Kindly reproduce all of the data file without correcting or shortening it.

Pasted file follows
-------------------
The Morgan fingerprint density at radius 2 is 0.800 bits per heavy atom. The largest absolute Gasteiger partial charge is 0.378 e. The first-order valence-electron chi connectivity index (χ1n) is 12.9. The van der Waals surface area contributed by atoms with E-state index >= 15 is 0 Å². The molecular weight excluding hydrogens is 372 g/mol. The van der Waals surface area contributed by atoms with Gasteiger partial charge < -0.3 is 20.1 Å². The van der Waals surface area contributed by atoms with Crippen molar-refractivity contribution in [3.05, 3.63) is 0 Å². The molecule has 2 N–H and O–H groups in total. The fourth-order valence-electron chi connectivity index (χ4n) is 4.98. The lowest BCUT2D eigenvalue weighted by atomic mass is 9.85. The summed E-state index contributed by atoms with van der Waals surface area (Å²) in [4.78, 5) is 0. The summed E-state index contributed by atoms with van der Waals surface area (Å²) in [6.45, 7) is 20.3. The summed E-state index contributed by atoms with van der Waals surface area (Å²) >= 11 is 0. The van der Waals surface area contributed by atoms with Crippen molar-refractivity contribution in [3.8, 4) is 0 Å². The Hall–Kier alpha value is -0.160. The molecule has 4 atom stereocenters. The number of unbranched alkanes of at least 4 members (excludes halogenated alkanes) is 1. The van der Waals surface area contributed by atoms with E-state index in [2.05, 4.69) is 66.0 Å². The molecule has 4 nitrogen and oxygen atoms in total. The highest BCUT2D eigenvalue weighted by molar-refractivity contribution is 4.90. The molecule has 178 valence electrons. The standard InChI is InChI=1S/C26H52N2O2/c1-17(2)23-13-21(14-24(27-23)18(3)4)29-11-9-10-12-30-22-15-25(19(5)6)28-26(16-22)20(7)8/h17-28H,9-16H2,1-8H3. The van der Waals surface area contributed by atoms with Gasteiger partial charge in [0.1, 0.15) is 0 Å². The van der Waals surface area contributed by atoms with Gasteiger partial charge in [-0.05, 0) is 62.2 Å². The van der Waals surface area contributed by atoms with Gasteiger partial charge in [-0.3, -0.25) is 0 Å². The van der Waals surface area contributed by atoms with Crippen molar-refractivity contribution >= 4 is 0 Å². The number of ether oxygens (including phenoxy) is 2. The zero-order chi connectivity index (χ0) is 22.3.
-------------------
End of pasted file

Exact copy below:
The Morgan fingerprint density at radius 2 is 0.800 bits per heavy atom. The largest absolute Gasteiger partial charge is 0.378 e. The first-order valence-electron chi connectivity index (χ1n) is 12.9. The van der Waals surface area contributed by atoms with E-state index >= 15 is 0 Å². The molecular weight excluding hydrogens is 372 g/mol. The van der Waals surface area contributed by atoms with Gasteiger partial charge < -0.3 is 20.1 Å². The van der Waals surface area contributed by atoms with Crippen molar-refractivity contribution in [3.05, 3.63) is 0 Å². The molecule has 2 N–H and O–H groups in total. The fourth-order valence-electron chi connectivity index (χ4n) is 4.98. The lowest BCUT2D eigenvalue weighted by atomic mass is 9.85. The summed E-state index contributed by atoms with van der Waals surface area (Å²) in [4.78, 5) is 0. The summed E-state index contributed by atoms with van der Waals surface area (Å²) in [6.45, 7) is 20.3. The summed E-state index contributed by atoms with van der Waals surface area (Å²) >= 11 is 0. The van der Waals surface area contributed by atoms with Crippen molar-refractivity contribution in [3.8, 4) is 0 Å². The Hall–Kier alpha value is -0.160. The molecule has 4 atom stereocenters. The number of unbranched alkanes of at least 4 members (excludes halogenated alkanes) is 1. The van der Waals surface area contributed by atoms with E-state index in [2.05, 4.69) is 66.0 Å². The molecule has 4 nitrogen and oxygen atoms in total. The highest BCUT2D eigenvalue weighted by molar-refractivity contribution is 4.90. The molecule has 178 valence electrons. The standard InChI is InChI=1S/C26H52N2O2/c1-17(2)23-13-21(14-24(27-23)18(3)4)29-11-9-10-12-30-22-15-25(19(5)6)28-26(16-22)20(7)8/h17-28H,9-16H2,1-8H3. The van der Waals surface area contributed by atoms with Gasteiger partial charge in [0.1, 0.15) is 0 Å². The van der Waals surface area contributed by atoms with Gasteiger partial charge in [-0.05, 0) is 62.2 Å². The van der Waals surface area contributed by atoms with Gasteiger partial charge in [-0.3, -0.25) is 0 Å². The van der Waals surface area contributed by atoms with Crippen molar-refractivity contribution >= 4 is 0 Å². The number of ether oxygens (including phenoxy) is 2. The zero-order chi connectivity index (χ0) is 22.3.